The principal function of the silanol moiety of the copolymer of the present invention is to improve the mechanical properties of conventional PMMA contact lens polymers. It appears that the inclusion of the silanol as one of the comonomers in the polymerization mixture chiefly affects the warpage characteristics of the copolymer which, in turn, as previously noted, determines the stability of lens curvature which controls focus distance and sharpness. In addition, the silanol moiety of the copolymer imparts significantly improved oxygen permeability and wettability. Consequently, although the silanol component of the copolymerization mixture may be varied within the 1-25 percent by weight as set forth above, the preferred combination of mechanical and oxygen-permeability properties and wettability is achieved by employing about 1-10 percent by weight of the silanol in the copolymerization mixture.
In order to achieve the optimum physical properties of the copolymers of the present invention, it is essential to incorporate from about one (1) to ten (10) percent by weight of the dimethacrylpolysiloxane in the copolymerization mixture. Superior results have been achieved when from about two (2) up to ten (10) weight percent of a dimethacrylpolysiloxane is included in the mixture. This type of comonomer makes possible the introduction of polysiloxane crosslinks as well as pendant groups having methacryl and polysiloxane moieties. Such crosslinks and pendant groups enhance such important properties as oxygen permeability and dimensional stability, which obtains greater visual acuity and enhanced durability in the final lens. Accordingly, the incorporation of a dimethacrylpolysiloxane in the monomer mixture contributes essential properties to novel contact lens materials of this invention.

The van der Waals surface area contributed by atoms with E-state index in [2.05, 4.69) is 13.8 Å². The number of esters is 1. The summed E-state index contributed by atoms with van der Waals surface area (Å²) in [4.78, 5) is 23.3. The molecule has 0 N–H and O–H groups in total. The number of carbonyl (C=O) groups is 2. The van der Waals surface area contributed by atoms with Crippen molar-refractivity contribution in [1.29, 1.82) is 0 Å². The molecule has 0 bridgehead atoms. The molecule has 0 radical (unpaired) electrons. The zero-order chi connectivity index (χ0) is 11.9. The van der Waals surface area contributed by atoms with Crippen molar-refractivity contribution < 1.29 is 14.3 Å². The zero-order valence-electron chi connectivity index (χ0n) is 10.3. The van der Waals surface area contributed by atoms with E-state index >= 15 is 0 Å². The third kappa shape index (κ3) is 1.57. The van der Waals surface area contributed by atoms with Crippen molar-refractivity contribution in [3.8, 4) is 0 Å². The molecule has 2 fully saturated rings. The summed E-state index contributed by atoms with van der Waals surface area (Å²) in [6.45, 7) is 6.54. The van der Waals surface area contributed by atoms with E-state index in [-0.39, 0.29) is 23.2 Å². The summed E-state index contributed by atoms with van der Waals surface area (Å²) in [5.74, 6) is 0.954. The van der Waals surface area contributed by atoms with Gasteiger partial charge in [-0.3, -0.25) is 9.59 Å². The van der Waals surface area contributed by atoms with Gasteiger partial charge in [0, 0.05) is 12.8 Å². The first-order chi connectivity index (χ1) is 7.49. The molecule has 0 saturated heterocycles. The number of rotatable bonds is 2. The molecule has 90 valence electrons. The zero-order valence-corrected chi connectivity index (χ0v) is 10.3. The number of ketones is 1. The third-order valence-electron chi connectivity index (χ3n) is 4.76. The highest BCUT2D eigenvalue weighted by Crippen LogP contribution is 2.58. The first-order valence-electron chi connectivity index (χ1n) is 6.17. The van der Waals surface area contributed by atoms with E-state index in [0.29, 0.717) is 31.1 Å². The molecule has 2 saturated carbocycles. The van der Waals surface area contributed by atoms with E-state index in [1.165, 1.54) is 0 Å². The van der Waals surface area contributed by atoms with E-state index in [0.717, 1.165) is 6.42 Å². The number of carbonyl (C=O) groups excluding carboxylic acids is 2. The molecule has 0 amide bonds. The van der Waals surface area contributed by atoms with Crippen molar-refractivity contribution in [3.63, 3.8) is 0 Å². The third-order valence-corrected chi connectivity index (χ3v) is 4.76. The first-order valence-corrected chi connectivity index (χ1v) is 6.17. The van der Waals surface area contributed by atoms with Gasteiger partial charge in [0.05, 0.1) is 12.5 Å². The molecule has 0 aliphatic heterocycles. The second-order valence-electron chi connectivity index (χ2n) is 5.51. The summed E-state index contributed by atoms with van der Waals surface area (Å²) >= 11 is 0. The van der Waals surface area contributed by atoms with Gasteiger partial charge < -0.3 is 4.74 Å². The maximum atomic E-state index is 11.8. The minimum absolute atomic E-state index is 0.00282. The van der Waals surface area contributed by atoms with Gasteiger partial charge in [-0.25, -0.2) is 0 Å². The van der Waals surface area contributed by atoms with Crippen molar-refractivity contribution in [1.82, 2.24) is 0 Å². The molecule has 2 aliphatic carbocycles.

Within the foregoing limitations, the proportion of C1 -C6 alkyl esters of acrylic or methacrylic acids in the copolymerization mixture is, correspondingly, preferably twenty-five to sixty percent by weight.
The particular free radical polymerization initiator employed in accordance with the preferred practice of the invention is selected by reference to the required initiation temperature. Thus, if conventional polymerization techniques are employed to produce cast rods or other shapes which are then machined to produce the contact lenses, the preferred initiators are α,α'-azobisisobutyronitrile, benzoyl peroxide, di(2-phenoxyethyl)peroxydicarbonate, and the like.
On the other hand, if it is desired to produce contact lenses or contact lens blanks by injection molding or direct casting, then a polymerization initiator having a higher intiation temperature would be employed in order to prevent premature polymerization in the injection molding or casting cavities. Such an initiator can be a mixture of methyl ethyl ketone peroxide and cobalt naphthanate.
In one practice of the present invention, a copolymerization mixture is prepared by mixing the following comonomers, in the relative weight ratios indicated, in a plastic container equipped with a conventional stirring and blending device.
A mixture containing a hydroxysilane ester selected from the group consisting of:
(trimethylsiloxy)-(pentamethyldisiloxanyl)-methacryloxymethylsilanol; (trimethylsiloxy)-(pentamethyldisiloxanyl)-methacryloxymethylsilanol, and (trimethylsiloxy)-(pentamethyldisiloxanyl)-γ-methacryloxypropylsilanol; a polysiloxane diester selected from the group consisting of:
1,5-bis(methacryloxymethyl)-1,1,3,3,5,5,hexa(trimethylsiloxy)trisiloxane; an alkylsiloxy substituted ester selected from the group consisting of:
5-methacryloxypropyl-1,1,1-trimethyl-3,3,5,5,-tetrakis(trimethylsiloxy)trisiloxane; an alkyl or cycloalkyl ester of acrylic or methacrylic acid in which said alkyl or cycloalkyl has 1-20 carbon atoms; a wetting agent; a polyol-polyacrylate crosslinker and a catalyst/initiator.